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This week’s amazing tech stories

You may never need another password

Biometrics have been edging in on passwords’ territory for a while now, and this new video from New Scientist gives us a good look at a world where the only password you ever need is your own heartbeat, thanks to a new product called Nymi.
Nymi is a wristband that confirms the user’s identity through ECG sensors and authenticates access across an array of devices, from your iPhone to your car. According to Bionym, the company behind Nymi, a heartbeat features irregularities that are much more difficult to imitate than external biometric features such as fingerprints.

Fantastic uses for drones

Speaking of heartbeats… Defikopter is a drone that has been designed to parachute defibrillators to individuals suffering from heart attacks. It is hoped that this new approach to first response will help save lives when human response times are too slow. Defikopter is controlled by a GPS empowered app which lets users request an emergency defibrillator, and can travel distances of 10km at speeds of up to 70km per hour.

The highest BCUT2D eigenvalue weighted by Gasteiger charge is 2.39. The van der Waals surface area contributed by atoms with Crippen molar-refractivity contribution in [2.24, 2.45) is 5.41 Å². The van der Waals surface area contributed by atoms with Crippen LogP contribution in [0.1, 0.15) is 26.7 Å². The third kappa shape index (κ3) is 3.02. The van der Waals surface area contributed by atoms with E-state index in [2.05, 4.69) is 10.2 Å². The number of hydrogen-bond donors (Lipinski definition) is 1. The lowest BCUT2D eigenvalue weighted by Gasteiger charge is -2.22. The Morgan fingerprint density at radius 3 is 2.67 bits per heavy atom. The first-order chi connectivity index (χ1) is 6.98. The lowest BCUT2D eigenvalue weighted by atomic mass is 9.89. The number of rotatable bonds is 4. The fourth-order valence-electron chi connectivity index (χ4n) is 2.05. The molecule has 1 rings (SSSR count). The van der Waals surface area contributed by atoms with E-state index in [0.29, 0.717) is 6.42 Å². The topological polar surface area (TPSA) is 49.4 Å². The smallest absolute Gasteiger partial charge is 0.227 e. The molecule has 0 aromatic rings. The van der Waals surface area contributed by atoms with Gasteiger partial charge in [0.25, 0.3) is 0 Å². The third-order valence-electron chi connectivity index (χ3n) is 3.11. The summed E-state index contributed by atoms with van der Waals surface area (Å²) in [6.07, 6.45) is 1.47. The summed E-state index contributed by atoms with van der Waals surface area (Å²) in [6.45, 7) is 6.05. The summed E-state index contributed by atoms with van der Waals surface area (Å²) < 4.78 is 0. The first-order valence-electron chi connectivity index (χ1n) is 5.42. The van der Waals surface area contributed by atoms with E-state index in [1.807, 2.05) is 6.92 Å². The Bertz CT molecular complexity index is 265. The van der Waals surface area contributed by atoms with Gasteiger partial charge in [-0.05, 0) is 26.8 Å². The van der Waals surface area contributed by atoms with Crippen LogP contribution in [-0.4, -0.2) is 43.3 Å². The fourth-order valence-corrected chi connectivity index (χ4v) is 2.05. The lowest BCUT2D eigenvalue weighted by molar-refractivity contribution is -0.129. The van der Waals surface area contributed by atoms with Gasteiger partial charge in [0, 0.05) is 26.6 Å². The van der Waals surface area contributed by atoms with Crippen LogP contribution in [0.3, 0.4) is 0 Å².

A piece at Huffington Post Tech this week showcased another novel use for drones: capturing breathtaking aerial footage. Filmmakers attached a GoPro HERO3 camera to a DJI Phantom quadcopter drone and flew it several hundred feet into the air. The results can be seen below.

New developments in everyday products
Despite a discouraging drop in e-reader sales (or perhaps in an attempt to boost them), Amazon has announced the latest incarnation of its flagship product, the Kindle Paperwhite. The white screen is even brighter with a greater degree of contrast, while the processer is 25% faster and the touchscreen function is more responsive than ever.
And over in the UK, CSR unveiled Surface, the world’s thinnest keyboard. Surface connects to your smartphone or tablet device via a power-lite version of Bluetooth, and is currently described as “a working prototype and a glimpse forward rather than something people will be buying this year… We might see lots of shapes or sizes, some as small as iPad Mini.” CSR is the research company behind innovation in Beats and Nike+.

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